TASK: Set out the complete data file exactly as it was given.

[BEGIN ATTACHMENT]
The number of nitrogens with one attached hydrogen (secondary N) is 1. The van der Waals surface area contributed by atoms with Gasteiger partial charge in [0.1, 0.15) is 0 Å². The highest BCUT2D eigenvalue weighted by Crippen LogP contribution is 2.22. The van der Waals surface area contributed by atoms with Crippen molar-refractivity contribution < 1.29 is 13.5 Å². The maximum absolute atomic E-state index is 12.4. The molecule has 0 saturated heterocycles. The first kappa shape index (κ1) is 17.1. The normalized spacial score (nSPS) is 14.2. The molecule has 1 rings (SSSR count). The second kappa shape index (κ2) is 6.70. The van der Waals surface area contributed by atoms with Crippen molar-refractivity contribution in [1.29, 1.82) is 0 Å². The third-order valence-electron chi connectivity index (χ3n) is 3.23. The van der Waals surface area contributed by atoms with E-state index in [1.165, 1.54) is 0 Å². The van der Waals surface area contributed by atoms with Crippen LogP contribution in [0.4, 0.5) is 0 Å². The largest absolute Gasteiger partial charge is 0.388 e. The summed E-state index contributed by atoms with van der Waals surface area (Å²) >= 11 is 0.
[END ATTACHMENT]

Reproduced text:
The number of nitrogens with one attached hydrogen (secondary N) is 1. The van der Waals surface area contributed by atoms with Gasteiger partial charge in [0.1, 0.15) is 0 Å². The highest BCUT2D eigenvalue weighted by Crippen LogP contribution is 2.22. The van der Waals surface area contributed by atoms with Crippen molar-refractivity contribution < 1.29 is 13.5 Å². The maximum absolute atomic E-state index is 12.4. The molecule has 0 saturated heterocycles. The first kappa shape index (κ1) is 17.1. The normalized spacial score (nSPS) is 14.2. The molecule has 1 rings (SSSR count). The second kappa shape index (κ2) is 6.70. The van der Waals surface area contributed by atoms with Crippen molar-refractivity contribution in [1.29, 1.82) is 0 Å². The third-order valence-electron chi connectivity index (χ3n) is 3.23. The van der Waals surface area contributed by atoms with E-state index in [1.165, 1.54) is 0 Å². The van der Waals surface area contributed by atoms with Crippen LogP contribution in [0.4, 0.5) is 0 Å². The largest absolute Gasteiger partial charge is 0.388 e. The summed E-state index contributed by atoms with van der Waals surface area (Å²) >= 11 is 0.